# Thread: [SOLVED] velocity - component form

1. ## [SOLVED] velocity - component form

Here is the problem:
An airplane is flying on bearing of 194° at 460 mph. Find component form of velocity of airplane.

Here is what I have done...is it correct?
194° => 166°
v = (460cos166°)i + (460sin166°)j
v = <460cos166°, 460sin166°>
v = <-446.3, 111.29>

Thanks!

2. Originally Posted by live_laugh_luv27
Here is the problem:
An airplane is flying on bearing of 194° at 460 mph. Find component form of velocity of airplane.

Here is what I have done...is it correct?
194° => 166°
v = (460cos166°)i + (460sin166°)j
v = <460cos166°, 460sin166°>
v = <-446.3, 111.29>

Thanks!
I assume that the x-axis of the coordinate system is pointing East and the y-axis is pointing North. If so

$\vec v = 460 \cdot (\cos(104^\circ\ ,\ \sin(104^\circ)$

3. Shouldn't a bearing of 194° correspond to an angle of 256° (or -104°) in standard position?

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4. Originally Posted by yeongil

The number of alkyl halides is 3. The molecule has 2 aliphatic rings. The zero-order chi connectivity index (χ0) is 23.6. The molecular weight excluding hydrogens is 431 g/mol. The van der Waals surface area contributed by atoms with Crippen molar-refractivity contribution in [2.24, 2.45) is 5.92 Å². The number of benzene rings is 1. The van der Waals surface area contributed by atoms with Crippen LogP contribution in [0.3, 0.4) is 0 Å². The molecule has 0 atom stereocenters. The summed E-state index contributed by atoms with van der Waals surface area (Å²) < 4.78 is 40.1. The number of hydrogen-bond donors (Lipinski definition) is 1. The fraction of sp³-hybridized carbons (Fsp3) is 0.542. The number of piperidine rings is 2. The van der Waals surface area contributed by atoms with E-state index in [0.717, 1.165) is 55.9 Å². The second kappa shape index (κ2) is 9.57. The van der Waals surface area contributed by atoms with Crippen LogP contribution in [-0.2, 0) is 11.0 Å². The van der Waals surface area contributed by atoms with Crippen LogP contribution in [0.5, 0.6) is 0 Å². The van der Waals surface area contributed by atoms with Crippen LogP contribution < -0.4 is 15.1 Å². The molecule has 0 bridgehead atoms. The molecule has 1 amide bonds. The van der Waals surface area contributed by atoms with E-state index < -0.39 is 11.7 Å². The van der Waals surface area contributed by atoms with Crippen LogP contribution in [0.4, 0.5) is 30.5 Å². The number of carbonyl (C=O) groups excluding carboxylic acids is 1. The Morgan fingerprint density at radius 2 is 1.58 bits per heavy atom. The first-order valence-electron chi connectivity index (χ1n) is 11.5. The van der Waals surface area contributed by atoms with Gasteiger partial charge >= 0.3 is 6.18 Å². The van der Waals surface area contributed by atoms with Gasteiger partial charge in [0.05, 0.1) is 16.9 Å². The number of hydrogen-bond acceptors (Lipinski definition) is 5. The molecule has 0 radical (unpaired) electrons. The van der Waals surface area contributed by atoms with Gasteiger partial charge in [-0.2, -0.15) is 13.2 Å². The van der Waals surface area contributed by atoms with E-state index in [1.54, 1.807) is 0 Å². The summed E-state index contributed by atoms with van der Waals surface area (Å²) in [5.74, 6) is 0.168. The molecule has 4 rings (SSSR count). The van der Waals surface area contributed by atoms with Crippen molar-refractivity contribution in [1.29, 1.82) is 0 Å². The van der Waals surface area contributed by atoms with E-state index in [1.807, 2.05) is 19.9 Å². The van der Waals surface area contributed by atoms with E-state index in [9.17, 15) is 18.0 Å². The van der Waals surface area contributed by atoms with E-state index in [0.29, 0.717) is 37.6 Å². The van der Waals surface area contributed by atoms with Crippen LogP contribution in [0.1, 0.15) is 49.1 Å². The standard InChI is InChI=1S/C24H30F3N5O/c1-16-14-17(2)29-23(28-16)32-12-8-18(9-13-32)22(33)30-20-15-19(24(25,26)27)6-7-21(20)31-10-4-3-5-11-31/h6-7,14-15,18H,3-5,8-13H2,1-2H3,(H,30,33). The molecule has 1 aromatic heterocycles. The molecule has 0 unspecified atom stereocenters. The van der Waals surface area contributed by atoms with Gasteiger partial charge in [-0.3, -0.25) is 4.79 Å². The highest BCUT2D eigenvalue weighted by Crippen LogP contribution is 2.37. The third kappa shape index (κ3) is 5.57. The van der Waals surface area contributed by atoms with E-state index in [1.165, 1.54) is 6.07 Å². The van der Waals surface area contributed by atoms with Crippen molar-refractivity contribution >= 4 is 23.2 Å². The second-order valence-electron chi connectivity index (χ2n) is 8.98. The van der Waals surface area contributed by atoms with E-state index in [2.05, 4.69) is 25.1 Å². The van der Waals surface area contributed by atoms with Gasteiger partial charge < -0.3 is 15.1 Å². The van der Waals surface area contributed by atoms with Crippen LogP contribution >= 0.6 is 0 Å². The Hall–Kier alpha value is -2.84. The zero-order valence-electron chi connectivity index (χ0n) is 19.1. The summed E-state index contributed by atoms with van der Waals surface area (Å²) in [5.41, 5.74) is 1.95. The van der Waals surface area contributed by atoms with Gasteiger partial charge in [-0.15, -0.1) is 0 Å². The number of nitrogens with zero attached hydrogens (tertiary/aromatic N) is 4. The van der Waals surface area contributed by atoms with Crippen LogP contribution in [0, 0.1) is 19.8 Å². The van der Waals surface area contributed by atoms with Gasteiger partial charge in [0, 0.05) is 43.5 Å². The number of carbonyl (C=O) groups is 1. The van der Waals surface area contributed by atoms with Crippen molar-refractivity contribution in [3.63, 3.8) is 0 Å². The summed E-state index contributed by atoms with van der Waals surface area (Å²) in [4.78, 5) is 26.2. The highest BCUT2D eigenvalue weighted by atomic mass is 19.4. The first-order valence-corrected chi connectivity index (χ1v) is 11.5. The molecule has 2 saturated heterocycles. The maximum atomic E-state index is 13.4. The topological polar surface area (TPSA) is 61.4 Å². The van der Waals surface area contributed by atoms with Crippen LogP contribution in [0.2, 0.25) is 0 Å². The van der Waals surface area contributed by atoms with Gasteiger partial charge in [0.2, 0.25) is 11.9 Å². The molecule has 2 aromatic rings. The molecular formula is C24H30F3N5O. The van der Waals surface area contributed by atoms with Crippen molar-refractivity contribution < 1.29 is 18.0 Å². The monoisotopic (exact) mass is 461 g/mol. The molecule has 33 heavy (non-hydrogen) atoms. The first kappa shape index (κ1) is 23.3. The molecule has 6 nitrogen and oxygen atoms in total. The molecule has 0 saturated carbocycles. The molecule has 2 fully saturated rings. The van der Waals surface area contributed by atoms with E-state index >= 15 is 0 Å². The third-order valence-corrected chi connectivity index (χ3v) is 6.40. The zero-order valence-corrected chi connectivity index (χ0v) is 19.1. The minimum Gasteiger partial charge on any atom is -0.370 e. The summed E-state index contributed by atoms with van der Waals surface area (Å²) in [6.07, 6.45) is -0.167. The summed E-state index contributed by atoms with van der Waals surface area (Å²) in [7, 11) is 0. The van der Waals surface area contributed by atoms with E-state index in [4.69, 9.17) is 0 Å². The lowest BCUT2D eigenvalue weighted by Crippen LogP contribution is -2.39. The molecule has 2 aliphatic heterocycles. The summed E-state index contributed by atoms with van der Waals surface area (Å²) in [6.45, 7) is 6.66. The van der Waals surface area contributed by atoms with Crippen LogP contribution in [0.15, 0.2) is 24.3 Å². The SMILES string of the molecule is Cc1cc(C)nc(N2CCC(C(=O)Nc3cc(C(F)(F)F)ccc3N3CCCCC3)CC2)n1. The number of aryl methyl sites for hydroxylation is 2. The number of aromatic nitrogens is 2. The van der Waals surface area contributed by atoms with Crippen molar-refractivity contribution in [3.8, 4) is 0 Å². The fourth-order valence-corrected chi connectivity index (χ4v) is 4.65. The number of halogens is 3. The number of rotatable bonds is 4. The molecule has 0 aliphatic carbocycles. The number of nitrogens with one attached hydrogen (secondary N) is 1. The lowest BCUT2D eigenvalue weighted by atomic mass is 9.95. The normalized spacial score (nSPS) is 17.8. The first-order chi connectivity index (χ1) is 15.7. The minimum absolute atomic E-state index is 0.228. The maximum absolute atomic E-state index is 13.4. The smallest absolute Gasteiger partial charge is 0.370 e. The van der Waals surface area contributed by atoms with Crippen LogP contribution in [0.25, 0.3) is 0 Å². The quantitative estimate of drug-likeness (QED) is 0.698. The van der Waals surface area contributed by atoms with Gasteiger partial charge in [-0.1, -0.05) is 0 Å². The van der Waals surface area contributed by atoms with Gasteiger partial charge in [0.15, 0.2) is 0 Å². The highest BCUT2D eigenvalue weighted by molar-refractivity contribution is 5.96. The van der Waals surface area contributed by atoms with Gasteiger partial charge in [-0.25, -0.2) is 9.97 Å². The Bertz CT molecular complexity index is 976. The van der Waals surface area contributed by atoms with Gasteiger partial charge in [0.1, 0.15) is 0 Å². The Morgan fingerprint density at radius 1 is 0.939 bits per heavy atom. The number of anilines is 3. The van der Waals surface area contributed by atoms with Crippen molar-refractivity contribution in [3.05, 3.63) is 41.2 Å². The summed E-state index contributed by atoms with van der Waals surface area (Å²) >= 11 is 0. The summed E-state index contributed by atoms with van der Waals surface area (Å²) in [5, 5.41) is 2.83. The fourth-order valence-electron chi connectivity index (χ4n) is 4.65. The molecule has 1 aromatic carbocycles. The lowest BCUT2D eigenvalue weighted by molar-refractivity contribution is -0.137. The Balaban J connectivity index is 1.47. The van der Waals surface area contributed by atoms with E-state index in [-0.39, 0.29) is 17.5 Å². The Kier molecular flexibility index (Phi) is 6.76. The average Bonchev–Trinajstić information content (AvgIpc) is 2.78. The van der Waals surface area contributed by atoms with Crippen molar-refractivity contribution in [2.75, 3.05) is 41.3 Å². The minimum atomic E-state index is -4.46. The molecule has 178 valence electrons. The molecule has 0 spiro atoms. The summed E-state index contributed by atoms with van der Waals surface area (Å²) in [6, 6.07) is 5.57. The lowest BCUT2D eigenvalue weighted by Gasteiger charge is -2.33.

Shouldn't a bearing of 194° correspond to an angle of 256° (or -104°) in standard position?

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How do you know what angle 194° corresponds to?

5. Originally Posted by live_laugh_luv27
How do you know what angle 194° corresponds to?
The way I learned it in navigation 0° = North, 90° = East, 180° = South, and 270° = West. So 194° is 14° to the west of south. Now in the Cartesian plane, the terminal side would be in Quadrant III (look at earboth's diagram). The negative y-axis is now 270°, so 14° to the west of this axis means you subtract 14° from 270°, getting 256°.

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6. so, would the answer be, <-111.28, -446.336>, or <111.28, 446.336>?

7. Originally Posted by live_laugh_luv27
so, would the answer be, <-111.28, -446.336>, or <111.28, 446.336>?
<-111.28, -446.336>. In standard representation the head of this vector would be in Quadrant III. The head of the other vector you list is in Quadrant I.

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8. great, thanks!